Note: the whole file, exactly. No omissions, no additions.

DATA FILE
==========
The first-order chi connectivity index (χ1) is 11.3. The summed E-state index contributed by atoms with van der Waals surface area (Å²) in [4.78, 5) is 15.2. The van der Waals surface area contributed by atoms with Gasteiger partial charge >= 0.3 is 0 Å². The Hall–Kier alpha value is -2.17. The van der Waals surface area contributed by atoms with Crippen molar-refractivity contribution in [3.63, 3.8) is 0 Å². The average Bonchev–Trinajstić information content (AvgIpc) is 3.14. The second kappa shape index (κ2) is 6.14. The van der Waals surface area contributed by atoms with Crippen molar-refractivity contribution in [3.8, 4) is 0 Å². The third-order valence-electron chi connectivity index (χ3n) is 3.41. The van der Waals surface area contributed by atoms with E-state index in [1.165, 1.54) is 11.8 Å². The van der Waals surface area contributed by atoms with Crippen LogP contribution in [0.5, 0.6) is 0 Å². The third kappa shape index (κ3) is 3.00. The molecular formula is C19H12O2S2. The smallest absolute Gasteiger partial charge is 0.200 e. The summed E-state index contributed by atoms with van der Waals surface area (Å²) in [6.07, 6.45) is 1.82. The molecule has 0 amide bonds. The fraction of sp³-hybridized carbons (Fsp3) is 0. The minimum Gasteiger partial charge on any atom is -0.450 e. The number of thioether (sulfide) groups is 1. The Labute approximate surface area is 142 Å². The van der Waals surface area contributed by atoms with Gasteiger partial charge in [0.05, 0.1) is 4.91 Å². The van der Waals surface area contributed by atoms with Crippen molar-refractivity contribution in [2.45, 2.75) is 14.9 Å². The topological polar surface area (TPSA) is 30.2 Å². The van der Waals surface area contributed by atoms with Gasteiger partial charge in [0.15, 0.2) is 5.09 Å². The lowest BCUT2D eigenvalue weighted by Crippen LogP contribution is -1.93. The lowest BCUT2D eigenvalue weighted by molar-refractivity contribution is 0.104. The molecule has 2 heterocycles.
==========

The first-order chi connectivity index (χ1) is 11.3. The summed E-state index contributed by atoms with van der Waals surface area (Å²) in [4.78, 5) is 15.2. The van der Waals surface area contributed by atoms with Gasteiger partial charge >= 0.3 is 0 Å². The Hall–Kier alpha value is -2.17. The van der Waals surface area contributed by atoms with Crippen molar-refractivity contribution in [3.63, 3.8) is 0 Å². The average Bonchev–Trinajstić information content (AvgIpc) is 3.14. The second kappa shape index (κ2) is 6.14. The van der Waals surface area contributed by atoms with Crippen molar-refractivity contribution in [3.8, 4) is 0 Å². The third-order valence-electron chi connectivity index (χ3n) is 3.41. The van der Waals surface area contributed by atoms with E-state index in [1.165, 1.54) is 11.8 Å². The van der Waals surface area contributed by atoms with Crippen LogP contribution in [0.5, 0.6) is 0 Å². The third kappa shape index (κ3) is 3.00. The molecular formula is C19H12O2S2. The smallest absolute Gasteiger partial charge is 0.200 e. The summed E-state index contributed by atoms with van der Waals surface area (Å²) in [6.07, 6.45) is 1.82. The molecule has 0 amide bonds. The fraction of sp³-hybridized carbons (Fsp3) is 0. The minimum Gasteiger partial charge on any atom is -0.450 e. The number of thioether (sulfide) groups is 1. The Labute approximate surface area is 142 Å². The van der Waals surface area contributed by atoms with Gasteiger partial charge in [0.05, 0.1) is 4.91 Å². The van der Waals surface area contributed by atoms with Crippen molar-refractivity contribution in [2.45, 2.75) is 14.9 Å². The topological polar surface area (TPSA) is 30.2 Å². The van der Waals surface area contributed by atoms with Gasteiger partial charge in [0.15, 0.2) is 5.09 Å². The lowest BCUT2D eigenvalue weighted by Crippen LogP contribution is -1.93. The lowest BCUT2D eigenvalue weighted by molar-refractivity contribution is 0.104. The molecule has 2 heterocycles.